20 the birth of political economyIts crucial assumption was that human intelligence is able to reach the truthby means of the speculative method. There are three orders of truth to whichspeculation should be turned: divine law, as manifested in the revelation;natural law ( jus naturalis), as embodied in the ‘universals’ which God hadgiven to the creatures; and positive law, produced by human choices andconventions and valid for all of mankind ( jus gentium) or for the subjects ofthe single states ( jus civilis). The majority of the economic propositions ofscholasticism come under positive law and only a few under natural law. Thetheory of the ‘just price’, reduced to the communis aestimatio (commonevaluation) of the normal price in the absence of monopoly, was derivedfrom Aristotle. There was also a theory of the ‘just wage’, which was defined,again according to the communis aestimatio principle, as the wage whichwould guarantee the worker a standard of living adequate to his socialcondition. In connection with this, there were also signs of a just price theorywhich, by virtue of the principle of ‘exchange of equivalents’, was connectedto the cost of production and, therefore, mainly to the cost of labour. A profitis included in the cost of production, but it must be fair and moderate, anhonestus quaestus, an honourable earning, just enough for the merchant tolook after his family and devote a little money to charity. Thus, taking intoaccount the fact that commerce was only considered legitimate if it wasuseful to the collectivity, it is difficult to see little more than the notion ofa wage for direction in the scholastic concept of profit. The just price is an intrinsic property of a good, as it expresses its intrinsicvalue (bonitas intrinseca), But how this value is determined is not clear. Theprevailing opinions oscillate between the theory of the efforts sustained inproduction and that of the capability of the good to satisfy a human need. Inboth cases, however, we are dealing with an objective property of the good.And it is not clear whether the propositions concerning the value of thegoods are of natural law, as suggested by the theory of the bonitas intrinseca,or should be reduced to the positive law, as the theory of communis aes-timatio seems to suggest. In fact, the scholasticists were not really interestedin understanding what value is or how it is determined. They believed thatthe just price must be such as to guarantee commutative justice, that is, equalexchange, in such a way that nobody can obtain more than he gives from theexchange of goods. If this price is ‘just’ because it corresponds to the naturallaw, it is also true—and, in a certain sense, even truer than the prices at whichthe goods are really exchanged on the market, which can be a little higher orlower than the ‘just’ price itself. This is probably the distant origin of theclassical theories of natural and market prices, which will be considered inChapter 2. Unlike real goods, which have an intrinsic value, money has a conventionalvalue (impositus), a value imposed by the prince, and there is no doubt thatthe doctrine of the value of money comes within positive rather than naturallaw. At any rate, a conventionalist theory of money predominates in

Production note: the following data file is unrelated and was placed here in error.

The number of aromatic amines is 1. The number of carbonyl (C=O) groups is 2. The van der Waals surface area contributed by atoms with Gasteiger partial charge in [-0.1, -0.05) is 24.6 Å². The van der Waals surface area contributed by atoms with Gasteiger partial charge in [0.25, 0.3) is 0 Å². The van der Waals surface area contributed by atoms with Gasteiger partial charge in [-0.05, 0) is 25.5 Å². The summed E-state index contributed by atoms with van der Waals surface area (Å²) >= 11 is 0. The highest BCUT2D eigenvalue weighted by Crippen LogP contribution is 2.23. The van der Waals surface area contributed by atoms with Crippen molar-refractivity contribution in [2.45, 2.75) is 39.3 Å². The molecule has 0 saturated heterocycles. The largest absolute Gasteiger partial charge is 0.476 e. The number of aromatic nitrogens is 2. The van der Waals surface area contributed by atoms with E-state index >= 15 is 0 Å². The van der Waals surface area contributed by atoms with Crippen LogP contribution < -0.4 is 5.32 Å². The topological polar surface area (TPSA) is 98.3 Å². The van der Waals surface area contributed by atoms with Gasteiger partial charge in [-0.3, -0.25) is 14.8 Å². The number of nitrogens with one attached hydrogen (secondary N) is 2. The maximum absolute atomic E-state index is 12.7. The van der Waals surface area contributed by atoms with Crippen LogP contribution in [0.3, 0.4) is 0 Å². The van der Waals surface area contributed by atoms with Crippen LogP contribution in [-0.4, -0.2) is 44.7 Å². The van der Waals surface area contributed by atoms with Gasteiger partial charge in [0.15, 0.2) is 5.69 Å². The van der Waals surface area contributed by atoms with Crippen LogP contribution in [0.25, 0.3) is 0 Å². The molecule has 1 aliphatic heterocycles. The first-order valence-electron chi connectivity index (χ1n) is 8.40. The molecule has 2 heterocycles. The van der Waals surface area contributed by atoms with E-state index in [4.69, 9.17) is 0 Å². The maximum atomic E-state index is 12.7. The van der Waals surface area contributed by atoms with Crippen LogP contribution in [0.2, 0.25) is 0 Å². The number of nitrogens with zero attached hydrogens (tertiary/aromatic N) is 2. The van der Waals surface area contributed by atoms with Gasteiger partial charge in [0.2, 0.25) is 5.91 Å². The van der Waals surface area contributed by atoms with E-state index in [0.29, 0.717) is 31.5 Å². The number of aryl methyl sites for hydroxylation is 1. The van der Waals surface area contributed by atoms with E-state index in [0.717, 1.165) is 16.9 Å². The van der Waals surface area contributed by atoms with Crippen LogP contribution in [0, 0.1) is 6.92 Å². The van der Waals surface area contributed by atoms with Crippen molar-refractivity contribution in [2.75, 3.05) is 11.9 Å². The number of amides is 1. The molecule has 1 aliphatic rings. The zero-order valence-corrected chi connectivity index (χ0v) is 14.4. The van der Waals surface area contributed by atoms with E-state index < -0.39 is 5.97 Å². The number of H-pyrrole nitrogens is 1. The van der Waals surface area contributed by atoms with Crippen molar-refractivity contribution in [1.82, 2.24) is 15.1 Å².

the birth of political economy 21scholastic thought, and especially in the work of Thomas Aquinas, whoconsidered money as a standard invented by man to measure the value ofgoods and facilitate trade. Money was also considered as a replaceable goodwhich is consumed in use. In fact, the main justification for the condem-nation of usury was derived from this. Non-fungible goods were those thatcould be used without being destroyed. They roughly corresponded to whatwe would now call ‘durable goods’. Fungible goods, on the other hand, wereobjects destroyed through use, as for example, wine. In the first case, use canbe separated from ownership so that one can be sold independently of theother. This is not so in the latter case. Money came into the fungible goodscategory: when used to buy goods it is lost. Anyone lending it is entitled to itsrestitution, but cannot expect to receive a price for its use, for that would beusury. The debtor should in fact return it intact. Even a low rate of interestwas taken as usury, since anything added to loaned capital was consideredsuch. Thomas Aquinas took up the Aristotelian condemnation of usury andadded to it a theory according to which money, as it is not a durable goodwhich produces services, like capital goods, cannot be rented out, so that itslending cannot give the right to the collection of interest. He was againstthose who maintained that interest, being proportional to the duration of theloan, is produced by time, an opinion that he attacked by arguing that time isa common good. It is God’s gift to mankind, and nobody has the right toappropriate it for himself or to appropriate its fruits. The ban on usury waspartly overcome by applying the damnum emergens doctrine, i.e. the viewthat interest compensates for the risk run by the lender of losing part of hiscapital ( periculum sortis). Compensation was generally granted for this riskwhen there was a delay in returning credit, precisely because the delay couldgive rise to losses. Default interest was therefore admitted. In these cases,compensation was considered to be ‘interest’, not ‘usury’. It was acceptableto expect a premium for damnum et interesse. Usury was prohibited, defaultinterest was not. Some authors also made allowances for missing profit; thisis what today is known as ‘opportunity cost’ in loan granting. Supporters ofthe legitimacy of compensation for ‘missing profit’ held that interest mustcompensate for the profits renounced by the lender, since his money is notemployed for alternative uses. Many canonists maintained however thatmoney put to alternative uses should not generate a profit anyway, and that itwas therefore right to condemn usury, nullifying remuneration of all mon-etary uses of capital. A loan should not entitle the lender to compensation formissing profit. Finally, Aquinas made an interesting attempt to justify private property,an attempt that seems to be the first link in the long chain which, as we willsee, connects scholastic thought to the seventeenth-century natural-lawphilosophy and to nineteenth-century socialism. God created the earth forthe whole of mankind, and nobody can claim a right which deprives othermen of the goods created. Private property, however, could be justified as